team for quite a while, trying to draw on their expertise to be able to apply the concept

to the UK market. And I think what is exciting about the solution is that there are markets for this such as pet food that may at some stage in the future make things a lot easier.

Because if it is going into pet food, why can we not use pre-consumer ADP in that mix?

And then you have a non waste use without the enormous challenges of segregation attached to it. Now, I don't want anybody to sort of listen to this today and think, oh, well, we're not going to bother segregating because this is just around the corner because I don't think there's a capacity for it or the market is going to be anywhere near big enough to cater for all the food waste that is being produced. But I think it is absolutely exciting nonetheless.

Yeah, I mean, the larvae themselves, when you process them into a product, if they're

going into poultry, I mean, obviously it could be a replacement for soy, which has a very,

very nice carbon offset potential attached to it. With pet food, it's an offset for prime meat And again, it is very, very exciting. But I don't see anybody breaking industrial scale ceiling in 2024. I think it could be a little bit after that. But it's a very exciting technology.

Yeah, what's this space?


Speaker 1

36:43 - 36:58


I can't believe how we've gone from brown butter to getting teenagers to interact with

us to black soldier fly in 30 minutes.

Amazing.Thank you very much.

Thanks to the three of you.

I've got one more question for each of you.

And that is, how are you going to reduce your food waste over Christmas?



Speaker 4

37:00 - 37:52

Oh, how am I going to, right, okay.

I need to, I need to have a little bit of a think about this one.

So I am not going to leave anything on my plate whatsoever.

Yeah. I am definitely going to drink all of my beer before it expires. I think that will really help the environment if I do that.

And yeah, I'm going to try and buy a bit less every single year. I honestly, I'm still eating cheese in April. I see it and I want all the different types of cheese and I'm just, I'm living this little cheese mentality. And to be honest, I'm going to have to be honest to say I do probably get to a point where I'm sick of looking at it some of it goes in the bin. I'm sorry.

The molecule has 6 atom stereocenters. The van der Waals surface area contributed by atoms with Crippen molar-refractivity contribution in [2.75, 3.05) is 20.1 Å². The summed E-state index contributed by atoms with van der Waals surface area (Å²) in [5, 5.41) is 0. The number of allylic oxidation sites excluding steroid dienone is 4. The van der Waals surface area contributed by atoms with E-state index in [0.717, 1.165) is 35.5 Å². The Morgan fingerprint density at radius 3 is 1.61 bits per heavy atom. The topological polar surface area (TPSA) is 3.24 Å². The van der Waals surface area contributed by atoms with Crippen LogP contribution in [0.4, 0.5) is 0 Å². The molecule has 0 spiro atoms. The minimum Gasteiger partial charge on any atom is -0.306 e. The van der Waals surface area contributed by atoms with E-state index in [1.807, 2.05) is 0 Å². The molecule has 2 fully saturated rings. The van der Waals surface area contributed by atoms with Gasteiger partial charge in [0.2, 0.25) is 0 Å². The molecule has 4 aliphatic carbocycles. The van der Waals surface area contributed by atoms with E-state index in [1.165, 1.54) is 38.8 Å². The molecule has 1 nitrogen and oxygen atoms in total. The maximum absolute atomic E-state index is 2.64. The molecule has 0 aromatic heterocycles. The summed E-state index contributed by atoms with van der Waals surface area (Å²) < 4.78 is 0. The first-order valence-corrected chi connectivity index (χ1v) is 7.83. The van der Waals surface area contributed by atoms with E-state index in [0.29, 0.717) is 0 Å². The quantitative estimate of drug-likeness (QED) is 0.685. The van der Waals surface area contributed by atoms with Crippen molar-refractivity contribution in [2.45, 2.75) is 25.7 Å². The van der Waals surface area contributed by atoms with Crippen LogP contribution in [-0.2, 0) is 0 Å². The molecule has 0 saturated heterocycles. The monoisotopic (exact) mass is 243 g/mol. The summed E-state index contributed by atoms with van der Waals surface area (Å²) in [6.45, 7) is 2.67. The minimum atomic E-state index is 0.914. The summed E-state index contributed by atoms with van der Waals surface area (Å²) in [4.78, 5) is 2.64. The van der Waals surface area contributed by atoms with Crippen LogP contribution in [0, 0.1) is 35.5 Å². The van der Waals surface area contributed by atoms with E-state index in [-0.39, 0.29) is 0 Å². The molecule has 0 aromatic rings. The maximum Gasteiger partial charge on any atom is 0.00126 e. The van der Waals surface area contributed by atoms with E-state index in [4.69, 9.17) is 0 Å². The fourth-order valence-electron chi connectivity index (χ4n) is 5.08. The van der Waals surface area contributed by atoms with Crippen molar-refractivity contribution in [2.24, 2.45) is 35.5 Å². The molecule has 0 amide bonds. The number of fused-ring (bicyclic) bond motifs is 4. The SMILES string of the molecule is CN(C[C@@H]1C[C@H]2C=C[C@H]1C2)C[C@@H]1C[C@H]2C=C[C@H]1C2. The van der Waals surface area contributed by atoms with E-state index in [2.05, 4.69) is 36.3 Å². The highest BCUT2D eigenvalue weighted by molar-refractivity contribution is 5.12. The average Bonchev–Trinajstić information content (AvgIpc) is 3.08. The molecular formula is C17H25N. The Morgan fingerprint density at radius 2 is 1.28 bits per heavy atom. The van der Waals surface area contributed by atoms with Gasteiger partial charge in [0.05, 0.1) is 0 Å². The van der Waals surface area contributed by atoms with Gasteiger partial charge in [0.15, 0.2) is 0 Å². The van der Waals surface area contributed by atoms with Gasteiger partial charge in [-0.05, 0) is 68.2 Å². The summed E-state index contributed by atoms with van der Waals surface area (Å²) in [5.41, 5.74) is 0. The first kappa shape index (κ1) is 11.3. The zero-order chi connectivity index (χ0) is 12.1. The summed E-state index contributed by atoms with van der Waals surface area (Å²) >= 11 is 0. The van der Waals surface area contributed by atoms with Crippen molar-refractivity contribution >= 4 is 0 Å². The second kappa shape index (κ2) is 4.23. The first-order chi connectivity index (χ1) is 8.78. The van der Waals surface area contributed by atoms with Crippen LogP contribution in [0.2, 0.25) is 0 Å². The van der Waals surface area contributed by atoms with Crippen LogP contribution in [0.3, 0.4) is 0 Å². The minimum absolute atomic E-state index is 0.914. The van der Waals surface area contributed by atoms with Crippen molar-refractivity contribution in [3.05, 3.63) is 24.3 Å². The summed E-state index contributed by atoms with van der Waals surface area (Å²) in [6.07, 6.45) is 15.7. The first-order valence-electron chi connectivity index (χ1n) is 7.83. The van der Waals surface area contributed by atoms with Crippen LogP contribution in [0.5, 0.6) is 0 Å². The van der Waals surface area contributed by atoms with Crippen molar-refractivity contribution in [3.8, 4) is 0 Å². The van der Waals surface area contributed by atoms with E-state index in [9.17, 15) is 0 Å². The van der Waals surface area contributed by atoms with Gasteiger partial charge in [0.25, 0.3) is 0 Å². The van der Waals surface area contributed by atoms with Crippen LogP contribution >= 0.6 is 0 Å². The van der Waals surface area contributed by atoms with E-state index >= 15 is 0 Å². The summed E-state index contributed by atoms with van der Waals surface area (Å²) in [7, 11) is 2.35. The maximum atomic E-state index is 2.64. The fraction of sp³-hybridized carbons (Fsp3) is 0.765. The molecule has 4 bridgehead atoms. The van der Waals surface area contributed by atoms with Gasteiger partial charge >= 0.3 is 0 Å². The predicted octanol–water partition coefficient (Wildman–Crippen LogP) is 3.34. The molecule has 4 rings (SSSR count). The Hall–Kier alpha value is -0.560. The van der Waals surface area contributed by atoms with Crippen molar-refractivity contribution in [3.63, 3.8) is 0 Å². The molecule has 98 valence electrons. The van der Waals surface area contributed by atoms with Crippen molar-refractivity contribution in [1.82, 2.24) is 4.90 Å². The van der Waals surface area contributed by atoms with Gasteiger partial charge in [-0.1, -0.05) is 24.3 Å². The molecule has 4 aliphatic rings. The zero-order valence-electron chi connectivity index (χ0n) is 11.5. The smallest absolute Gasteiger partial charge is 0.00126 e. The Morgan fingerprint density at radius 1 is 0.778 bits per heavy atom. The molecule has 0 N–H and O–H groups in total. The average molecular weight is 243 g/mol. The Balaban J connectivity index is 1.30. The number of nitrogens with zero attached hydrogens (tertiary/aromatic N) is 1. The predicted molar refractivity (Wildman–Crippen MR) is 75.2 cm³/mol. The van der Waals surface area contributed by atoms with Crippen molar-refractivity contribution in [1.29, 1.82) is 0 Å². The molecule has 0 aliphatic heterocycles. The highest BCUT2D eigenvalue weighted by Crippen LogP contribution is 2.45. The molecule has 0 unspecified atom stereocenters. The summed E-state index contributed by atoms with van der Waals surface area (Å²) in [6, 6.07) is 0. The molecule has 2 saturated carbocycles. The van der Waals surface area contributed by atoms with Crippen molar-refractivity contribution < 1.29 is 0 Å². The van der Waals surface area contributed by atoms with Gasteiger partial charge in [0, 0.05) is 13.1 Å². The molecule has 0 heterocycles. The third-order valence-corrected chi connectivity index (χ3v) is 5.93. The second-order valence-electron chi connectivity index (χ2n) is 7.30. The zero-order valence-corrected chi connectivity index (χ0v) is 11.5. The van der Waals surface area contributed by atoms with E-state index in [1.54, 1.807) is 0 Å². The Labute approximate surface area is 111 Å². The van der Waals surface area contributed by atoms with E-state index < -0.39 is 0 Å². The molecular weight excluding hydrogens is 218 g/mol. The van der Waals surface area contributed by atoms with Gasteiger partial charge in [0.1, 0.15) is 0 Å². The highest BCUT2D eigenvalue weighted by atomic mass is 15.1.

I'm not going to do it this year. We're all, well, we're on the 14th of December.

I'm not bought any cheese. I'm doing all right.


Speaker 1


Good man.

You keep trying.

Emily, what are you going to do?


Speaker 3

37:54 - 38:25

I'm going back home in France for Christmas, like every year.

So we're quite a small family. So I think we'll try and be mindful not to cook too much.

But to be fair, the food is so good in France, that I don't mind having to eat leftovers

for a few days after Christmas. And my partner is coming with me this year and he is English and he absolutely loves the French wine and cheese and all the food as well.

So I'm not too worried, but if there is anything, any leftovers, it will help us finish that

as well.


Speaker 1 

38:26 - 38:30

Luke, if you don't manage it, I think I know somewhere I can see.

Jamie, what are you going to do?


Speaker 2

38:31 - 39:22

So for the first time this year, we're actually going to go to a restaurant for Christmas

dinner. So, you know, I think we know restaurants certainly run a lot more efficiently than

my house does. So hopefully there'll be less food waste associated with that.

Another thing that if my wife watches, I'm going to get in trouble for, I'm going to

make sure she doesn't do what she can often do in the supermarket, walk around, grab a

few things and then dump them back on the wrong shelf.

And that is a bit of a cardinal sin and does produce some food waste in supermarkets.

And time for the small violin to come out, I'm actually working over Christmas anyway.

So there will be a huge amount of Twixmas celebrations in my house.

So hopefully, not be too much food waste coming from some big celebrations between Christmas and New Year for us.


Speaker 1

39:42 : 41:06


Jamie, I think I lost the last two seconds of that.

I'm so sorry. But whatever your wife is doing, that's a cardinal sin.


Thank you ever so much for joining me, Jamie, Emily and Luke.

Definitely food for thought there and there's lots to consider when it comes to food waste, either as a business or as a resident.


Thank you to everybody who's watched today's Ask the Expert.

I hope you've been able to put up with some of the issues we've had. I apologise for those.

I trust you found the conversation informative and helpful.

Who knew there is so much to talk about and so many experts to talk to when it comes to

food waste. 


This is a wrap for 2023. I hope you've enjoyed this year's series of Ask the Expert.

We're going to be back again in 2024 with new guests, fresh conversations and who knows

maybe even a new host.

So make sure you listening. As always, I want to thank Lauren Burgess and Rachel Hunt for their support in making these things come to life. Please don't forget to follow us and look back out for notifications for when we go live.


You can watch and listen back to all of our previous episodes of Ask the Expert at Veolia dot co dot uk forward slash podcast, hyphen hub.

From me, you all have a wonderful Christmas and a happy new year.

Thank you Goodbye